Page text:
Essential items for mum for the first few weeks - make a list of the things you will need during postpartum and the exact brands you like so that your loved ones can replenish your supplies as needed. Think about maternity pads, underwear (including disposable underwear), breast pads, comfortable pyjamas and lounge clothes, healthy snacks, movies and series to watch, magazines and books to read. When it comes to clothes remember that you will be bleeding and leaking milk for the first few weeks after birth and need to do laundry more frequently – have additional lounging tops and bottoms at hand so you always have something ready to wear.

Essential items for baby in the first few weeks - make a list of things you need for baby and kinds you like best so loved ones can bring them to you. Think onesies, diapers, wipes, diaper cream. If you’re
using cloth diapers, adapt the list.

Meals - how do your partner and you plan on feeding your family nutritiously and easily in the first few weeks after birth? Will you be preparing freezer meals or asking family and friends to deliver meals (in either case, make a schedule). Make a list of nutritious and affordable take-out and delivery options. Also make an ongoing grocery shopping list that you can use for online shopping, delivery services or ask family and friends to get for you postpartum.

Sleep - what strategies will you use to ensure that you are all getting enough sleep? Will you divide parenting duties at night, will you ask for live-in help overnight if you become overwhelmed?

Chores - who will handle which chores and errands around the house? Will you be hiring an external cleaning service to come into your home every two weeks or a laundry service that can provide some help, calling a volunteer service or ask a loved one to come in and handle the cleaning and laundry?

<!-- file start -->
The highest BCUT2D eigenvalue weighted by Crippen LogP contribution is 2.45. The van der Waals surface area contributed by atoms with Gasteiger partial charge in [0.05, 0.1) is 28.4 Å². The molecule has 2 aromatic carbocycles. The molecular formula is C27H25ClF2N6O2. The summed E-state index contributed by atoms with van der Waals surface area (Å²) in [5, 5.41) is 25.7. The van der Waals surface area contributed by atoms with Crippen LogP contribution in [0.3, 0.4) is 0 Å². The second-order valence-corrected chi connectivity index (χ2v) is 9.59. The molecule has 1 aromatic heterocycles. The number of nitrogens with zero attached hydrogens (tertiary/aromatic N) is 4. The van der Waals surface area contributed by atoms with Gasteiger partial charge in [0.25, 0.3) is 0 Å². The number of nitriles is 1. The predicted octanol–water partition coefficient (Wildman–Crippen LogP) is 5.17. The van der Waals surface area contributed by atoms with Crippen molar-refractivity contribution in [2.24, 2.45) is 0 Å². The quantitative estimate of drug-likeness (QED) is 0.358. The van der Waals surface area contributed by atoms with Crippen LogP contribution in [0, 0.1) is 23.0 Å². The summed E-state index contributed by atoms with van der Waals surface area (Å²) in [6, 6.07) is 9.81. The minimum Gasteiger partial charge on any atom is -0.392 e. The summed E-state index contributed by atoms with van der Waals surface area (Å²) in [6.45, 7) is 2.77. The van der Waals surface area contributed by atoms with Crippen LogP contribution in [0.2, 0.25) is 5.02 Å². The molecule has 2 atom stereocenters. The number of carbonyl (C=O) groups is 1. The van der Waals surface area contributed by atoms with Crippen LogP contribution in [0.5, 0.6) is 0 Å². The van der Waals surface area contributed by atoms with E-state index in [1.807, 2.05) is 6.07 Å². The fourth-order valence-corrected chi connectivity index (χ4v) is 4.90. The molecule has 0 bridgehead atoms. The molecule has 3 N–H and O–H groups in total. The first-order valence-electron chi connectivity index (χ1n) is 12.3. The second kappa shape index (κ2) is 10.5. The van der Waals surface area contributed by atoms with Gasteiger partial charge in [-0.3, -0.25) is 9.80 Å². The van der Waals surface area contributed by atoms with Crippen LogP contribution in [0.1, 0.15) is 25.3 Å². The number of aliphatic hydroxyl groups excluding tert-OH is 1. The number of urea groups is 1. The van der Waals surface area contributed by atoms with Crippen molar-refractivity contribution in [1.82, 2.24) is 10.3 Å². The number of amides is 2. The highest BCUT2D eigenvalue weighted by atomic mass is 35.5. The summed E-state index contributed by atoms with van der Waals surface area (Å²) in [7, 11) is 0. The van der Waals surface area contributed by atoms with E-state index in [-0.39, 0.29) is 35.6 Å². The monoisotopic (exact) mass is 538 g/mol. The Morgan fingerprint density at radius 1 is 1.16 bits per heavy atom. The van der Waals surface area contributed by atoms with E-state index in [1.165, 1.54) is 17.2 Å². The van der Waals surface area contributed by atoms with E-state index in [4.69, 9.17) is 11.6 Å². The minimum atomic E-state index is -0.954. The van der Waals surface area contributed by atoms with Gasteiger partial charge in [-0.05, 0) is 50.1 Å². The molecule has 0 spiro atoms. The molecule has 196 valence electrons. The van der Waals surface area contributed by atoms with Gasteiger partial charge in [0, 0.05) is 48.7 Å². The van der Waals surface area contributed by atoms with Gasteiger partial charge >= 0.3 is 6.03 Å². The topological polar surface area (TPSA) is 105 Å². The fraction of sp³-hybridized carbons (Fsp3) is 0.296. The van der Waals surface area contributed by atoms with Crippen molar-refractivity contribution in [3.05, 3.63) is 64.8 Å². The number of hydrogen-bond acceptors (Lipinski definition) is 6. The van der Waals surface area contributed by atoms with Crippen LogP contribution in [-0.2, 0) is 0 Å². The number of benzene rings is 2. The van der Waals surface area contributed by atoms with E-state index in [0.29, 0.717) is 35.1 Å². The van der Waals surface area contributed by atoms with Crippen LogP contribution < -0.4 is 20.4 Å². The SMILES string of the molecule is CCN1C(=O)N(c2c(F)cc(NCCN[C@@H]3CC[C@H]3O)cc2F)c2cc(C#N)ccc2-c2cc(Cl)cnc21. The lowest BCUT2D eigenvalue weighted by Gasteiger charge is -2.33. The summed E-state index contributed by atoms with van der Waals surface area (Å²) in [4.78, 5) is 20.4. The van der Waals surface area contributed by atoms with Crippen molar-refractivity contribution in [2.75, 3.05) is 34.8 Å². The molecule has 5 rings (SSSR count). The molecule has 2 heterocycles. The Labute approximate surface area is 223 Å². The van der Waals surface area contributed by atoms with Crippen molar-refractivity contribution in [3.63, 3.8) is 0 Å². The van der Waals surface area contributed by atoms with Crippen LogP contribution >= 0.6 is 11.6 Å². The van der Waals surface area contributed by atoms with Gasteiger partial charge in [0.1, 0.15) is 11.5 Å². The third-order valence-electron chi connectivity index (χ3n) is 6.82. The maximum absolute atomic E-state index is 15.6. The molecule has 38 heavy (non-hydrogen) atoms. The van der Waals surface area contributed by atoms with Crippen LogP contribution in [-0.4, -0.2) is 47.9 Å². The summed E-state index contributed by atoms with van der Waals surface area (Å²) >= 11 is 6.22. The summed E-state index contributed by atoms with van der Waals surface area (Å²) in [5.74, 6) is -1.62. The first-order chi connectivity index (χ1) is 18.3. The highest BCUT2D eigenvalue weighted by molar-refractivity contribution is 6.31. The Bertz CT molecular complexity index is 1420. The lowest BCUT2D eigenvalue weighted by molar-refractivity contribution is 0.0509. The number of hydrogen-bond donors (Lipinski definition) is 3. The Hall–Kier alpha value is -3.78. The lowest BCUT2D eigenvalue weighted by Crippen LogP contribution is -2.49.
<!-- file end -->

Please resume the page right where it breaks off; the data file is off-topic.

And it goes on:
Postpartum appointments and healthcare - who will handle postpartum appointments and healthcare, who is in charge of making appointments and organising attendance?

Support for older children - who will care for older children during labour and birth? What are your older children’s specific needs (kindergarten, school, extracurricular activities), who can ensure they are getting to these activities, who can spend quality time with them, what events do they have in the first weeks and months postpartum that are important, what things do you want to make sure you do with them, what strategies can you use to bond as a family.

Childcare for older children - who are family and friends who you trust to help you with your children when you need some time for yourself or time as a couple for rest and renewal? What professional
caregivers can you contact and when are they available?

Friends who have kids about the same age as ours - who has children of a similar age of your friends and family, how can you use them as a support network?

What happens when everyone returns to work - what childcare support is available, what will the plan for housekeeping and chores be, what are your main concerns? Do you have to apply for kindergarten / child care before the end of your maternity leave?
This list is not exhaustive and you should think about all the needs you may have for the postpartum period and include all that information in your postpartum plan. All this information should be readily available for any members of your support team at any time. It’s not up to you to organise everything in this plan, the point is to define and share responsibilities. You can’t (and shouldn’t) do it all yourself.

• Talk about your wants and needs for postpartum with your
partner and make a plan at least a month in advance
• It’s important to set up your support team for the first 4-8 weeks
postpartum in advance
• Have a list of the professionals who will be supporting you at
hand, including contact information
• Have a list of items you will need (especially those that need to be
replenished) on hand
• It’s ok to ask for help

 

 

http://www.roda.hr/en/projects/3p-plus-education-for-a-positive-pregnancy-birth-and-postpartum/pregnant-your-friendly-guide-to-the-next-twelve-months.html